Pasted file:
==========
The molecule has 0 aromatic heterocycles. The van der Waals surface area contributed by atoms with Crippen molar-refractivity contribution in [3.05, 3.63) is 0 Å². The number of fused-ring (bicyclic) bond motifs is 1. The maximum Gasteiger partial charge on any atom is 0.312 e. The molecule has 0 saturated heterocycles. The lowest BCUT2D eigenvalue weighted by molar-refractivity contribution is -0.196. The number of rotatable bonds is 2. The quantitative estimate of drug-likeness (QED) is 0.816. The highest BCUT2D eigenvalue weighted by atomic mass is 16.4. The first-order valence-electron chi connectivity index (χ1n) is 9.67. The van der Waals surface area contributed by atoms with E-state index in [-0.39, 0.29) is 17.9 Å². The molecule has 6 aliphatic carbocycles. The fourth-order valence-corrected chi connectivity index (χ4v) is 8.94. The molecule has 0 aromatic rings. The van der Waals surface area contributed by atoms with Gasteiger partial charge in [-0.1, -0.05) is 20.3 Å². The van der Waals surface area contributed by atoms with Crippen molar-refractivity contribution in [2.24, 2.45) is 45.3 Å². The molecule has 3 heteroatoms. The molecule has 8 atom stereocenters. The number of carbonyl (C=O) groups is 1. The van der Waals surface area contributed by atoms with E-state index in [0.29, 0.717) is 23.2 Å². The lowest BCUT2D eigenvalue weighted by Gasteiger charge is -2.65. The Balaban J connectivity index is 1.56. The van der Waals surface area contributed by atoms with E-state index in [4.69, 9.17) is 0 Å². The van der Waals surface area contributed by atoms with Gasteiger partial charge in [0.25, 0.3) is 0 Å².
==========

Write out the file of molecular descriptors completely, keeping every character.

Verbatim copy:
The molecule has 0 aromatic heterocycles. The van der Waals surface area contributed by atoms with Crippen molar-refractivity contribution in [3.05, 3.63) is 0 Å². The number of fused-ring (bicyclic) bond motifs is 1. The maximum Gasteiger partial charge on any atom is 0.312 e. The molecule has 0 saturated heterocycles. The lowest BCUT2D eigenvalue weighted by molar-refractivity contribution is -0.196. The number of rotatable bonds is 2. The quantitative estimate of drug-likeness (QED) is 0.816. The highest BCUT2D eigenvalue weighted by atomic mass is 16.4. The first-order valence-electron chi connectivity index (χ1n) is 9.67. The van der Waals surface area contributed by atoms with E-state index in [-0.39, 0.29) is 17.9 Å². The molecule has 6 aliphatic carbocycles. The fourth-order valence-corrected chi connectivity index (χ4v) is 8.94. The molecule has 0 aromatic rings. The van der Waals surface area contributed by atoms with Gasteiger partial charge in [-0.1, -0.05) is 20.3 Å². The van der Waals surface area contributed by atoms with Crippen molar-refractivity contribution in [2.24, 2.45) is 45.3 Å². The molecule has 3 heteroatoms. The molecule has 8 atom stereocenters. The number of carbonyl (C=O) groups is 1. The van der Waals surface area contributed by atoms with E-state index in [0.29, 0.717) is 23.2 Å². The lowest BCUT2D eigenvalue weighted by Gasteiger charge is -2.65. The Balaban J connectivity index is 1.56. The van der Waals surface area contributed by atoms with E-state index in [4.69, 9.17) is 0 Å². The van der Waals surface area contributed by atoms with Gasteiger partial charge in [0.25, 0.3) is 0 Å².